Bash running multiple program and handling close

Collect the process ID's, kill the background processes on exit.

killbg() {
        for p in "${pids[@]}" ; do
                kill "$p";
trap killbg EXIT
background job 1 & 
background job 2... & 
foreground job

Trapping EXIT runs the function when the shell exits, regardless of the reason. You could change that to trap killbg SIGINT to only run it on ^C.

This doesn't check if one of the background processes exited before the script tries to shoot them. If they do, you could get errors, or worse, shoot the wrong process.

Or kill them by job id. Let's read the output of jobs to find out which ones are still active.

killjobs() {
    for x in $(jobs | awk -F '[][]' '{print $2}' ) ; do 
        kill %$x
trap killjobs EXIT
sleep 999 &
sleep 1 &
sleep 999 &
sleep 30

If you run background processes that spawn other processes (like a subshell: (sleep 1234 ; echo foo) &), you need to enable job control with set -m ("monitor mode") for this to work. Otherwise just the lead process is terminated.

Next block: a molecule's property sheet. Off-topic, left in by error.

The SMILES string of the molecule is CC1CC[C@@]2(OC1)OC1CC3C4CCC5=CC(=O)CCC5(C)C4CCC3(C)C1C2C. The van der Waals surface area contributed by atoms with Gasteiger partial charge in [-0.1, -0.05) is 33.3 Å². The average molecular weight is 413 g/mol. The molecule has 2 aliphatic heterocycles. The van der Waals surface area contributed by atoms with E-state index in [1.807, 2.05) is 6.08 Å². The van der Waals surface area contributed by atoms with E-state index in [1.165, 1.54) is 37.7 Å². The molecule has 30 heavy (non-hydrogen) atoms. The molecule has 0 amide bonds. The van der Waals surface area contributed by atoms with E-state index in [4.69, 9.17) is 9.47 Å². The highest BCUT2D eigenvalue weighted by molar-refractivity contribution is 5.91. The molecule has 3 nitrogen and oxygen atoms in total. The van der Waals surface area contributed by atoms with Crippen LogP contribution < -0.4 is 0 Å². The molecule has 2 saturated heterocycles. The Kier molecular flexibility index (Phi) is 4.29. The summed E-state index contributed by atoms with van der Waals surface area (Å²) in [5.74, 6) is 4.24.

I was just reading similar questions about collecting PID's and then killing them all at the end of a script - the problem is that a PID for a finished process could get recycled and re-used in a new process before your script finishes, and then you could kill a new (random) process.

Trap EXIT and kill with bash's job control

You could use bash's job control to only kill processes started in the script with a trap and %n jobspec, counting the max number of jobs that could be running (only 3 in this example):

#trap 'kill %1 %2 %3' 0     # 0 or EXIT are equivalent
#trap 'kill %1 %2 %3' EXIT  # or use {1..n} as below
trap 'kill %{1..3}' EXIT
sleep 33 &
sleep 33 &
sleep 33 &
echo processes are running, ctrl-c the next sleep
sleep 66
echo this line will never be executed

Any extra "kills" to non-existent jobspec's that have already finished only results in an error message, it won't kill any other new/random processes.

kill your script's complete process group

Here's a slightly different way way to kill your script's complete process group. But if your script/shell's job control isn't set up then it could inherit it's PPID from it's parent... but without job control the above wouldn't work either.

The difference is this kill command for trap, using bash's PID, since it becomes the PGID for new processes:

trap 'kill -- -$$' EXIT

See this related Q or here where Johannes 'fish' Ziemke traps SIGINT and SIGTERM and uses setsid to "kill the complete process group in a new process group so we won't risk killing our selves.")